A newspaper man, his ignored fiancée, and his former employee, a down on his luck reporter, hatch an elaborate scheme to turn a false news story into the truth in order to prevent a high-society woman from suing for libel.
Alas, an aristocrat and a barrister on the same plateau. This is the story of a revolution, a revolution that occurred in France known as the Reign of Terror. The barrister, the town alcoholic and man of disrepute, is in love with a beautiful woman, who marries the aristocrat and bears a beautiful baby girl. The baby girl is infatuated with the barrister, and he her because of her mother. The ultimate sacrifice occurs and a man's soul goes forward.
This film's earliest documented telecast took place in Seattle Saturday 1 June 1957 on KING (Channel 5); it first aired in Portland OR 21 June 1957 on KGW (Channel 8), in Minneapolis 17 July 1957 on KMGM (Channel 9), in Baltimore 11 September 1957 on WJZ (Channel 13), in Philadelphia 13 September 1957 on WFIL (Channel 6), in New Haven CT 27 September 1957 on WNHC (Channel 8), in Altoona PA 11 October 1957 on WFBG (Channel 10), in Phoenix 24 October 1957 on KPHO (Channel 5), in Chicago 26 October 1957 on WBBM (Channel 2), in San Antonio 25 November 1957 on WOAI (Channel 4), in Los Angeles 29 November 1957 on KTTV (Channel 11), and in Honolulu 3 December 1957 on KHVH (Channel 13); in San Francisco it was shown 8 June 1958 on KGO (Channel 7), but New York City television viewers didn't get their first look at it until Sunday 22 November 1959 on WCBS (Channel 2). See more »
In a meal scene just before Sydney meets Lucie's baby, a crew member is seen in a reflection in the window. See more »
[after the Marquis' coach runs over and kills a peasant child, he gets out of the coach and speaks to the onlookers]
Marquis St. Evremonde:
It's extraordinary to me that you people cannot take care of yourselves and your children. One or the other of you is forever in the way. How do you know what injury you might do to my horses?
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I read the book "A Tale of Two Cities", by Charles Dickens, in ninth grade, and to my extreme surprise, it became my second favorite novel of all time. That's why I was thrilled to get my hands on this acclaimed film version, starring Ronald Colman as about my favorite literary character I've met, among a terrific cast.
I am slightly biased, since I was comparing the film very strongly to the novel. Fortunately, the movie did not disappoint - it was excellent! They had to cut much material that was in the novel or else the movie would go on foooooooreeeeeeeeeveeeeeeeerrrrrrr....but they kept the important scenes and kept the essence of Dickens's classic. They also found the right balance between the scenes with our heroes, Lucie Manette, Charles Darnay, Dr. Manette, and Sydney Carton (among others) in London, and the material featuring the Defarges and other peasants in Paris. And they made it compelling, not boring and droning.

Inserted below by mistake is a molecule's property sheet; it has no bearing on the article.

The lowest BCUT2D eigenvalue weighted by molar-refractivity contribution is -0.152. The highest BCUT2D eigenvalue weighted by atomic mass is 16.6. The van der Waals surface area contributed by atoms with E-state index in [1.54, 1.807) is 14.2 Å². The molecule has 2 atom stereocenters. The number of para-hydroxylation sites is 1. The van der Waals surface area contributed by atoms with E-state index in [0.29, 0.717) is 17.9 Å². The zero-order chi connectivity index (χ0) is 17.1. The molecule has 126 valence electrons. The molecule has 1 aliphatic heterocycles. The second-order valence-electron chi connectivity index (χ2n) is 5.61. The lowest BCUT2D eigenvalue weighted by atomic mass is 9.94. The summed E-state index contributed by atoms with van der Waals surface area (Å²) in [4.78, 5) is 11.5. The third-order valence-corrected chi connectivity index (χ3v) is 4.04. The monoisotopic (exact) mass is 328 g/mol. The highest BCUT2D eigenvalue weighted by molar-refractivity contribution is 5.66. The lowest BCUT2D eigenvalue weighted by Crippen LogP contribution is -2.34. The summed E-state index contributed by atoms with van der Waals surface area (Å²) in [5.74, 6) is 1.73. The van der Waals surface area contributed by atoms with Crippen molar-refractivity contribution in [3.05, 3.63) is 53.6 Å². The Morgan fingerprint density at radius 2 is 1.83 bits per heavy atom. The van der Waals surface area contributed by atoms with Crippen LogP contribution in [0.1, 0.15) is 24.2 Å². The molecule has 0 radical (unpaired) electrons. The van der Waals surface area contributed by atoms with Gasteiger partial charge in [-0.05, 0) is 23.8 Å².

The cast, like I said, is very ideal, but I will mention those that stand out the most. Elizabeth Allan surprised me by giving Lucie - who is the world's most annoying and flimsy character in the novel - genuine character and substance, even though Lucie doesn't get to actually do much. Blanche Yurka was absolutely perfect as Mme. Defarge; she was cold and frightening, yet you could sympathize with her without thinking she was too mushy. Edna May Oliver was a treat as Miss Pross, capturing the image of the seemingly strict yet warm maid in the Manette household.
But what I was really judging the movie upon was my imaginary boyfriend, Sydney Carton. Ronald Colman was impeccable as the unlikely hero. He got the different "sides" of Carton right - drunk, insolent, and smart-alecky in one scene and tenderly romantic in the next. The film version also added more humor to Carton, which fits his character well. (The scene in which he pretends to flirt with Miss Pross was not in the novel, but it is one of my favorites.) Sydney Carton's selfless act of sacrifice (and his comforting of the frightened seamstress) are extremely moving. Wonderfully done.
My only real qualifier is that, to my surprise, Charles Darnay (Donald Woods) and Sydney Carton didn't look that much alike. Darnay had sharper features, whereas Carton...ah, Ronald Colman has these lovely brown eyes, giving him a slightly puppy-dog look sometimes. Oh well - the movie made it fairly clear that they were supposed to look alike. Besides, how easy is it casting dopplegangers?
Overall, if you have read "A Tale of Two Cities," there's a darn good chance you're going to like this film. And if you haven't read the book, you may like it anyway. Either way, I highly recommend it.
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